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  6. Wow.
    I'm so glad this post has already gotten such great responses.
    Zoe-great idea about the self-made deadlines. I have a few friends I can rely on to hold me accountable.
    Andrea-I actually used the same method you mention when finishing my first novel. I wrote the very last paragraph several weeks before the final chapters. It helped tremendously. I'm with you-I say write what comes to mind WHEN it comes to mind and let it guide you.
    Finnean-I love your idea of devoting some time each day to writing or related interests. It's going to be my new summer goal.
    Bryan-I'm about to have a pretty lengthy summer vacation, which should allow for me to get a lot of work done. I am, however, considering a leave/sabbatical in the future in the case that book promoting, etc., call for it.
    Saundra-www.johncoreywhaley.com should help answer your first question.
    Also, I recently upgraded to an iPhone, which is already helping me stay more organized and, I am glad to say, includes a tape recorder.
    Everyone-your support, tips, encouragement, and overall willingness to share your passion as part of this community of writers is quite inspiring and means more than you know. Keep routing each other on.
    -Corey

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  7. J. Edward Griffin20 May 2010 at 03:38

    I feel that the tasks that we have set before us far outweigh the jobs that we actually commit to on a daily basis. I feel that this is solely because the tasks we have set before us usually consists of monumental responsibilities that require inclusion, reflection, and devotion. It's usually a goal that we are trying to reach that characterizes these jobs. Your job as a teacher is the job you commit to on a daily basis, or has been thus far. Im sure in the midst of having this job, you always dream of doing something better, something far more greater than that job will allow. That is where the TASK BEFORE YOU comes into play. When you know there is more out there for you, you are going to do so much more in support of that profession. It is only fair that you commit more time to the job you have before you than you do the job you commit to on a daily basis. I don't think there actually is a successful way to juggle the two with impressive results. One will outweigh the other. There might, however, be a way to keep focused on both tasks, and that is through the process of time management. I also as a writer, who is struggling to get a literary agent to look at my query letter, (I confess, still) have to try to juggle my responsibilities of being a machine operator from 3pm - 1am on a 10 hour shift with that of my writing pursuits. I have to continually tell myself, "One day someone is going to see the beauty of my writing", but most of all I have to keep writing. I commit at least an hour to it each day when Im working, and then on the weekends polish up my query letters and send one out again, and await a rejection. Its part of the process. At least you have past that stage and are on your way to literary bliss. Well I hope the earlier part of this piece might put a little more perspective on your pursuits.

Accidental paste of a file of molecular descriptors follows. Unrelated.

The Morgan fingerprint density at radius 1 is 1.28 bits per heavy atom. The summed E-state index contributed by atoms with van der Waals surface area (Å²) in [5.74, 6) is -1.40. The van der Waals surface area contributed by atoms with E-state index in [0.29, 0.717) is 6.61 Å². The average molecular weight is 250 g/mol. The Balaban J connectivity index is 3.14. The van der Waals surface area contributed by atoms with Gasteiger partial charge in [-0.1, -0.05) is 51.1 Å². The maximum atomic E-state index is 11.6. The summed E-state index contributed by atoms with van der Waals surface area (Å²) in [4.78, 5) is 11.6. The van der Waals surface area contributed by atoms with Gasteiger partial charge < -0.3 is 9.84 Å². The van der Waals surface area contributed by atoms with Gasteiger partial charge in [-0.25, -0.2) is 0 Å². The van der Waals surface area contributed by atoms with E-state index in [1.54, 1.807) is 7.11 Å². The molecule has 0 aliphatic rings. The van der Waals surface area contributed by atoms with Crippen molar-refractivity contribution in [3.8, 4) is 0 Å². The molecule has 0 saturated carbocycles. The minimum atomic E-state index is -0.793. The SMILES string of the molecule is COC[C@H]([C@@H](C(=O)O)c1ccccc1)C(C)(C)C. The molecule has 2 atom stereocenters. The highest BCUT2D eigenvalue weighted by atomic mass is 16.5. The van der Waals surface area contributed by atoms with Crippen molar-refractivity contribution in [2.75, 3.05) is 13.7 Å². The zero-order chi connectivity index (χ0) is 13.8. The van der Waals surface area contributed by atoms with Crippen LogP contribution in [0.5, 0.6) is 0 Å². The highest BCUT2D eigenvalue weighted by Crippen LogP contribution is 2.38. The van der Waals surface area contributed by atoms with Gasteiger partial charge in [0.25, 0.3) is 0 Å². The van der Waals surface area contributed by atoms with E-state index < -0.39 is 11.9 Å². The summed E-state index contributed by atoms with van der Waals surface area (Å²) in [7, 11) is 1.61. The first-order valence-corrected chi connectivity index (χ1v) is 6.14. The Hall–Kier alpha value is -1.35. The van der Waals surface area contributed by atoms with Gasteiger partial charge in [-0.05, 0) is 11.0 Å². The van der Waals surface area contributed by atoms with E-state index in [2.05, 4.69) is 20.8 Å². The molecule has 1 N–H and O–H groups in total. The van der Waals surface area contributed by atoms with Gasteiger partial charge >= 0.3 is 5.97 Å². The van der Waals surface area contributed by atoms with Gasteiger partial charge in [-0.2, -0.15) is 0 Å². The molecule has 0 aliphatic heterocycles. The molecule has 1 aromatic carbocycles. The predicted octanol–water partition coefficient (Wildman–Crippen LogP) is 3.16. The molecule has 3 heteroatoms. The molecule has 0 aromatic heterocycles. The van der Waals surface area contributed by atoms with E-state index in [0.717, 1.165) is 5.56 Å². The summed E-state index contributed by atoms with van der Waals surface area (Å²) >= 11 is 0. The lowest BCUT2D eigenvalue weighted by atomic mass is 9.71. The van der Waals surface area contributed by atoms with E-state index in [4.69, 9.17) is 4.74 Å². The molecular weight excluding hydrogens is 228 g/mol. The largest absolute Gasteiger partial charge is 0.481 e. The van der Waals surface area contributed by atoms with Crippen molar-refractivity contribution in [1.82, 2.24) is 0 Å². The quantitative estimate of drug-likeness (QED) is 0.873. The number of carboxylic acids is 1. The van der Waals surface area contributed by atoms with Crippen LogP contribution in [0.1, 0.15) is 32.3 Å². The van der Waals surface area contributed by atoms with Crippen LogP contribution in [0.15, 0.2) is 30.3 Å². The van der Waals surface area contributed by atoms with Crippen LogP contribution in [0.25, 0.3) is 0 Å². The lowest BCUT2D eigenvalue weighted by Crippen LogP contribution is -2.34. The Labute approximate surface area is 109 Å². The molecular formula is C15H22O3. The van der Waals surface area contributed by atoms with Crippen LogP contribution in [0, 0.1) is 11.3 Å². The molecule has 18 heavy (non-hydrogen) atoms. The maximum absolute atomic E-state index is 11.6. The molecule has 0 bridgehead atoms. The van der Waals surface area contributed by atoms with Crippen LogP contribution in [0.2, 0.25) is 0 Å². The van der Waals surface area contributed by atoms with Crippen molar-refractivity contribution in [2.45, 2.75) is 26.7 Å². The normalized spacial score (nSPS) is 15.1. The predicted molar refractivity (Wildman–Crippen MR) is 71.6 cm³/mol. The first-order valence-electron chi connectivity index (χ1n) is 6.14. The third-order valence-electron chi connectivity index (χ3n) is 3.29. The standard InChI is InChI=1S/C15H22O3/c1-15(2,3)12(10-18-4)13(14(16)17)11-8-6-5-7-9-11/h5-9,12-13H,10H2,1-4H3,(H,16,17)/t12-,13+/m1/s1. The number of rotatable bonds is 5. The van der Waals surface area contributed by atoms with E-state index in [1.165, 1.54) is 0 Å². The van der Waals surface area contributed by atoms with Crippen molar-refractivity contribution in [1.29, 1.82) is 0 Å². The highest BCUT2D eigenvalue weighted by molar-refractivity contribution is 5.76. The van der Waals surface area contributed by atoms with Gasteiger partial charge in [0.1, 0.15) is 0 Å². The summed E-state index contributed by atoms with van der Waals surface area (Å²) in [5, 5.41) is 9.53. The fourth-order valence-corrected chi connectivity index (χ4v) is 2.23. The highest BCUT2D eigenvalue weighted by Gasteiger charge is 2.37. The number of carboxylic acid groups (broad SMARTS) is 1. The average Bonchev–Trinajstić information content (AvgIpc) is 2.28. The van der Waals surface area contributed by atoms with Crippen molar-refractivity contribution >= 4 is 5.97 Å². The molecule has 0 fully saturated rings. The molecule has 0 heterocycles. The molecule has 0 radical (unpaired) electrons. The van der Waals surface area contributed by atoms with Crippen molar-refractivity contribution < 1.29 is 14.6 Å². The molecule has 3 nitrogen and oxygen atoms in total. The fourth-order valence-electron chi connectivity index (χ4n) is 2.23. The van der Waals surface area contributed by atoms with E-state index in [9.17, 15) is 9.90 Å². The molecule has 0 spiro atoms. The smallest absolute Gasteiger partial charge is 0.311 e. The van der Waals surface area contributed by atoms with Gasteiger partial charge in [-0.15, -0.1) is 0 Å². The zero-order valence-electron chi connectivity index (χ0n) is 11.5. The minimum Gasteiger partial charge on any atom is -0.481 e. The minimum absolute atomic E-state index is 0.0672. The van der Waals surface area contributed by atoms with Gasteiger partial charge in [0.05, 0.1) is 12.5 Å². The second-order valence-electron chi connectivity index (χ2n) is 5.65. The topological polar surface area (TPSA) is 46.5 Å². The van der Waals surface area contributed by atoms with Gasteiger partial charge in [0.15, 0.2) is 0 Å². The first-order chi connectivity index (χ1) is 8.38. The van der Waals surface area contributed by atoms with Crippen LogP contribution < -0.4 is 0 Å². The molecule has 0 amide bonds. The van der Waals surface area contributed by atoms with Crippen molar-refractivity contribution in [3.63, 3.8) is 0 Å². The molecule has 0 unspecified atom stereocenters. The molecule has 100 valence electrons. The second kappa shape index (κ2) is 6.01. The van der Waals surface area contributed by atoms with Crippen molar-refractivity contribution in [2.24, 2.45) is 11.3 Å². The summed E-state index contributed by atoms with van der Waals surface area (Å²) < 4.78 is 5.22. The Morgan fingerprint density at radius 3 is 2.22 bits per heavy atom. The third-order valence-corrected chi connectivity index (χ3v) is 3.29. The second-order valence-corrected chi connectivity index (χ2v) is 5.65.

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  8. Andrew McQueen20 May 2010 at 05:40

    I feel you. I spend up to eight hours of my day off from work to write my graphic novel and other projects. On my work days, I spend two hours or more. Even with my work schedule, I try to juggle with that and the other. Take whatever time you have on you have with your working schedule. Wish you luck.

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  9. I love the 5 minute rule.
    I've found this talked about in writing books as well as a time management technique for greater success.
    Basically it gets yout to utilse those small pockets of time you would normally 'waste' such as commuting to work, waiting to meet someone, or even ad breaks. When you have a brief moment like these, use it to write.
    It may not seem like much, but it adds up. Being such a short burst of time also gets you to focus intensely just for a moment.
    I personally find it really effective on my commute to work on the train.

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  10. Finnean was right when he mentioned being envious. Since I was very little, it's been a dream of mine to be a published author and/or screenwriter. I've worked on numerous projects of mine with very little success or actual progress, mainly having to do with a grumpy attention span, myself setting humungous goals that a writer at my stage would never have the hopes of reaching, and a constantly increasing level of boredom with all of my work as I develop them all. It's, to say the very least, infuriating.
    I am very happy for you, that you found what you wanted, and were able to taste a bit of the success that we all crave.
    For me, writing is like oxygen, if I don't do it for lengths of time, I get very depressed that I'm not moving forward. I do have a full-time job, and a life with my wife at home. I admit that it's very hard to actually set up time during which I write, and I actually find myself getting more done at work than at home.
    I also want to go back to school for a degree, and I know that will, also, greatly diminish my time for writing. In terms of what I do to solve this, I use the "wait and see" method wherein I write when it comes to me, which helps contribute to that aforementioned depression. But it has helped, writing out of order, and I've actually made good progress on my latest project because of it. Here's to focus, and to luck for us all.